The Rebirth of “The Linguini Incident”: Director Richard Shepard’s Journey to Redemption

Richard Shepard, known for his work on “Girls” and “The Perfection,” faced a tumultuous journey with his 1991 crime comedy “The Linguini Incident,” starring David Bowie and Rosanna Arquette. However, after years of obscurity, the film is receiving a second chance with a director’s cut and upcoming Blu-ray release.

Shepard candidly recounts the challenges that plagued the production, admitting, “I made this movie when I was 25 — and I was no genius at 25.” Despite assembling an impressive cast including Bowie, Arquette, and others, Shepard grappled with disappearing producers and financial woes.
Reflecting on his younger self, Shepard acknowledges his lack of control over the project, conceding, “I was probably an awful person as well as arrogant and untalented at the same time.” The film’s theatrical release coincided with the L.A. Uprisings, resulting in minimal exposure and a personal struggle for the director.

Over the years, “The Linguini Incident” gained a small but devoted following despite its limited availability. Working with Bowie was a highlight for Shepard, who fondly recalls the musician’s warmth and engagement on set.

To bring his vision to fruition, Shepard embarked on a mission to locate the film’s rights and negatives, navigating bankruptcies and legal hurdles. Despite incomplete dailies, he unearthed a longer version screened in Austria, which served as the basis for the director’s cut.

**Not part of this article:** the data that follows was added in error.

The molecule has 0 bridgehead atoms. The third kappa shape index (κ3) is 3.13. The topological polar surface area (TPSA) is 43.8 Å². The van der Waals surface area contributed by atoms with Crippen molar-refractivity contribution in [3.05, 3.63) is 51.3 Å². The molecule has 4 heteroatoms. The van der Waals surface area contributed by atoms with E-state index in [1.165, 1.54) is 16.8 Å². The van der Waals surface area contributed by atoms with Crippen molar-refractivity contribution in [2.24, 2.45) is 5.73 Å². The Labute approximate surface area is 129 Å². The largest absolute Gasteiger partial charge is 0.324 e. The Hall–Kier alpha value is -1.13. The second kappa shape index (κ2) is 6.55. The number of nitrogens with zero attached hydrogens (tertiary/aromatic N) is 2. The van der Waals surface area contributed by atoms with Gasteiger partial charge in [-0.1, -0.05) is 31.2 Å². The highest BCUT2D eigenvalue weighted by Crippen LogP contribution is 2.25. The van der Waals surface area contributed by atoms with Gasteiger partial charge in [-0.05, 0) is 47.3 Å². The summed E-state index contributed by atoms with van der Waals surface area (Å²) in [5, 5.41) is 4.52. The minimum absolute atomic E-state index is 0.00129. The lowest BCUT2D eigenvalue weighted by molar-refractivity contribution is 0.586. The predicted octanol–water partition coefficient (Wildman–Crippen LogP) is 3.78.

With a new 4K transfer, Shepard enhanced the film’s visuals and pacing, breathing new life into his original vision. The reimagined “Linguini Incident” now aligns more closely with the director’s artistic intent, marking a redemption of sorts for Shepard.

Arquette, alongside other cast members, will participate in screenings ahead of the Blu-ray release, adding to the film’s resurgence. For Arquette, the ending holds particular significance, urging viewers to pay attention to the final scene.

Shepard eagerly anticipates introducing a new generation of Bowie fans to a piece of independent cinema history. “The Linguini Incident” stands as a testament to the era’s spirit of creativity and resilience, offering a fresh perspective on a forgotten gem.

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